Optimism Improves Outcomes for Patients with Chronic Chest Pain

Mar 06, 2018

Study finds that having a positive outlook could mean fewer hospitalizations for those with chronic angina.

Benefits of Quitting Smoking Far Outweigh Risks of Weight Gain

Feb 04, 2018
Smokers should not hesitate to quit smoking.

Current Guidelines Fail to Identify Young Adults at Risk for Early Heart Attack

Jan 22, 2018
Study highlights a missed opportunity for providing preventive treatment to young adults.

Study Clarifies How Often We Should Measure Calcium in the Arteries

Dec 21, 2017
Repeat testing for coronary artery calcium has little benefit for certain patients.

Moderate Exercise Reduces Risk of Death in Women

Dec 14, 2017
A study of more than 17,000 women links physical activity to a longer, healthier life.

Half of Patients with Ideal Cholesterol Have Underlying Heart Risks

Dec 14, 2017
Many patients with optimal health have dangerous plaque build-up in their arteries.

Medication Adherence Remains Challenging for Heart Patients

Dec 12, 2017
Taking medication as directed is critical to improving outcomes.

The Heart Health Benefits of Nuts

Nov 14, 2017
A recent study links peanuts and walnuts to significantly reduced risk for heart disease.
I am CardioSmart

Enter the "I am CardioSmart" Contest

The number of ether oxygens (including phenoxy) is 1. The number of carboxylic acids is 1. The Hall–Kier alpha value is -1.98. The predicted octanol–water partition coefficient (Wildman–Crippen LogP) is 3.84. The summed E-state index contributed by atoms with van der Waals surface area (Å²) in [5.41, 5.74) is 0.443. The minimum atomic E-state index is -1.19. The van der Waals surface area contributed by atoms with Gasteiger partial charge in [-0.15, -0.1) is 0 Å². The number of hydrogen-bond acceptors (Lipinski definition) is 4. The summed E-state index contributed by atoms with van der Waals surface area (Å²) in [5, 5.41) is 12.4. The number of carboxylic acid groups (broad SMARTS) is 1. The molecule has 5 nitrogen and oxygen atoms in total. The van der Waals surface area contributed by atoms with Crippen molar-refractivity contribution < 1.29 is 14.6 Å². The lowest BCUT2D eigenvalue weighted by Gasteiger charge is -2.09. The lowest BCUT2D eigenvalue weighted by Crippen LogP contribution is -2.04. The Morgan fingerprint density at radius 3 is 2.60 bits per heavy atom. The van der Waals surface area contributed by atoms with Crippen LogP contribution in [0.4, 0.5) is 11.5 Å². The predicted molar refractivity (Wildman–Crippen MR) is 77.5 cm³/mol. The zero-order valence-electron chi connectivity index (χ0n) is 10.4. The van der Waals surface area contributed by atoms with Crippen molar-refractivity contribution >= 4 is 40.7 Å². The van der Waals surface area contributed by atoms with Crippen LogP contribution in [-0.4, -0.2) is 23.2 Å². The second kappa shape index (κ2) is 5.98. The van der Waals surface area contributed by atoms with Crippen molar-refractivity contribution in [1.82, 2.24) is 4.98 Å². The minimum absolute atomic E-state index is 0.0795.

Oct 31, 2017

Tell us how you are living well with heart disease for a chance to win a $100 gift card!

Gestational Diabetes Increases Women's Risk for Heart Attack and Stroke

Oct 25, 2017

The onset of high blood sugar during pregnancy serves as an early warning sign for future heart risks.

Tai Chi Boosts Quality of Life in Patients with Heart Disease

Oct 25, 2017

Tai chi shows promise for people with heart disease who decline traditional rehab programs.

Featured Video

Women often experience heart attack symptoms differently than men. It's important for a woman to be able to recognize the symptoms of a heart attack and react quickly by calling 911.

Infographic: Heart Attack

CardioSmart Benefits

  • Sign up for personalized newsletters
  • Find fact sheets and helpful information
  • Get discussion guides for you and your doctor

Featured Video

It's important for men to recognize the symptoms of a heart attack, remain calm and quickly call 911. Under no circumstances should men try to "tough it out."